Call Me Kat S1E2: “Double Date”

All images used in this review are from FOXFLASH, Fox’s press release site. Call Me Kat ©2021 by Warner Bros. Entertainment Inc and Fox Media LLC. They are used with their permission, as they are publicity images.

Episode summary (spoilers): Worried about her relationship status, Kat’s mother sets her up with a date with a track announcer named Brandon; but at Carter’s bar, Max tells Kat he planned a piano karaoke night with her. So she has to decide how to go to both. Randi tells her that she should hang out with Max first, and then Brandon later on the during the day. Kat and Max perform a duet together, but she has such a good time that she decides to blow over her date with Brandon to see how things end up. However, Max still has feelings for his ex and wants to go back to Europe to win her over. Trying to play it cool, although also sad, Kat decides to leave.

At the café, Kat is worried that she can’t get a date, especially since Kat blew Brandon over at the last minute. Randi tells her not to beat herself up over it too much. Kat goes to the track to visit Brandon and brings him some pastries as a way of apologizing for missing the date. Kat asks for a second chance, but Brandon says that their meet up wasn’t for the date. Brandon wanted to meet up so he could ask Kat for advice on how to start a business, and that he’s actually married. And so, Kat remains single.

While working, Randi notices that a customer named Daniel who never tips when he visits. She ends up seeing Daniel at the bar not tip Carter and confronts him. The reason for him not tipping, according to him, is because of sexual harassment and fair wages. Daniel returns to the café and brings Randi a piece of film as a gift, but refuses to tip still. He gives the money for his drinks in coins.

My thoughts: When watching the pilot on Sunday, I thought that this show would need a lot of work, but it wasn’t worth writing off right away. And I was right. So I don’t know if the pilot was made a long time ago compared to episode 2, because I thought episode 2 was a huge improvement over the pilot. I found the jokes to be actually mostly funny. And the fourth wall jokes were even toned down too. I actually appreciated that because some of the fourth wall breaks were actually funny. There were actual times I was laughing in the episode, unlike the pilot, which got bare smiles and chuckles at its best. The pilot tried way too hard to make it naturally funny, and thus it failed with most of its punchlines. It also tended to put more jokes over story. And if I learned anything from watching a lot of modern Family Guy, which puts cutaways and jokes over story, that’s how an episode fails. Jokes should accompany a story and telling a bunch of irrelevant jokes doesn’t tend to be my type of humor. When the jokes are there with the plot, they naturally build in and they tend to be better in my opinion.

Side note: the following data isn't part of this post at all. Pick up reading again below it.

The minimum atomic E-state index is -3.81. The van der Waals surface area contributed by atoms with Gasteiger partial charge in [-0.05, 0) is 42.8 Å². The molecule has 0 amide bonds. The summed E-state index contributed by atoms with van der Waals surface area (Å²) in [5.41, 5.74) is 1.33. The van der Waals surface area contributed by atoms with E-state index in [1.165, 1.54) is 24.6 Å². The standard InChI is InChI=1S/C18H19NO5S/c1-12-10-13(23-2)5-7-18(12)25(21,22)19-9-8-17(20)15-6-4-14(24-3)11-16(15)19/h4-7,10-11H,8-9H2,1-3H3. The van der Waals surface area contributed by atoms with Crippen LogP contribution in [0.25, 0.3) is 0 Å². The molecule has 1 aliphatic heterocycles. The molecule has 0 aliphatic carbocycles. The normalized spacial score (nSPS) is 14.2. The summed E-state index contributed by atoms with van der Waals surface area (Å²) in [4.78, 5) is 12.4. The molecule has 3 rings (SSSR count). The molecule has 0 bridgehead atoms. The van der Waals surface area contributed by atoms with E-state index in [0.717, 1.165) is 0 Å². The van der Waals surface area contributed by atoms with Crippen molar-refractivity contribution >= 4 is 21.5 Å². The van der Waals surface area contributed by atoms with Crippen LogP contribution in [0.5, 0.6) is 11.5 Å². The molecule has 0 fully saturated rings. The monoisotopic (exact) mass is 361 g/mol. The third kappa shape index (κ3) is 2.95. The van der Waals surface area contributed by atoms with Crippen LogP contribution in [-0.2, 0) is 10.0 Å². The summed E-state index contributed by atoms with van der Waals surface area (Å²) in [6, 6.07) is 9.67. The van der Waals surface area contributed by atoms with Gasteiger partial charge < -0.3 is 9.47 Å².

My favorite part of the episode was probably Max and Kat playing a duet. They just had such a good time and the acting really felt natural on that too. It’s nice to see people who are passionate about a show so much. I can tell that Mayim Bialik really loves her show, even if most of the people who have seen it disagree. The passion in it so far is the reason why I continued to tune in. I think that Call Me Kat has a lot of potential. This second episode proves that it does. I also like how it keeps continuity in track. After seeing Max return in the pilot, Kat’s still interested in asking him out. And while Call Me Kat should be episodic in nature, their second episode is more of a continuation of the first. And I think that’s a good thing.

These more story-driven sitcoms are something that comedy could use nowadays, because it keeps viewers interested and more invested in the characters and story. Continuity and story-driven plots don’t have to just be for dramas. Look at Bojack Horseman. That started off as a normal animated comedy, but because of its heavy continuity, was able to tell a brilliant story about a celebrity who has a lot to do to change the face of himself over the course of six seasons. And by the end of its six season run in 2020, it’s been regarded by critics and audiences alike as one of the best animated shows ever made. I’m sure there are other sitcoms with a more over-arching story, but I’m just going off on what I have seen enough of.

The heart is still there with Randi telling Kat not to feel so bad about not getting a date, since she can relate to not knowing how to run a business like Kat can. And it’s a warm, and nice message as well. And even though the show still needs improvement, they are already kicking it in the heart-to-heart department, a concept that either needs to be not there or fully there, and not half-assed like Netflix’s Hoops.

While I had fun watching the main plot, the B-plot is just fine. I didn’t think it was anything special or that funny. But at the end, I did like how Daniel still refused to “tip” despite giving Randi a “gift”. Maybe he’ll be a love interest for her and that might not be so bad to see.

Also, I noticed that the “cat café” concept was yet unused again. So, I hope that future episodes tend to build that more in since that’s the premise of the series. But this episode was better for getting to know more about the cast than the pilot.

“Double Date” is a huge improvement over the pilot episode. Some of the jokes are still boring and unfunny, like the fourth wall ones; But they’re much more rare compared to the first episode. The episode is nothing truly special, as the plot has been done by other sitcoms in the past, but it manages to keep a solid structure in place and pull some clever jokes. I look forward to next week’s episode about going on vacation and hope that the show keeps making strides forward.

Overall rating: 7.5/10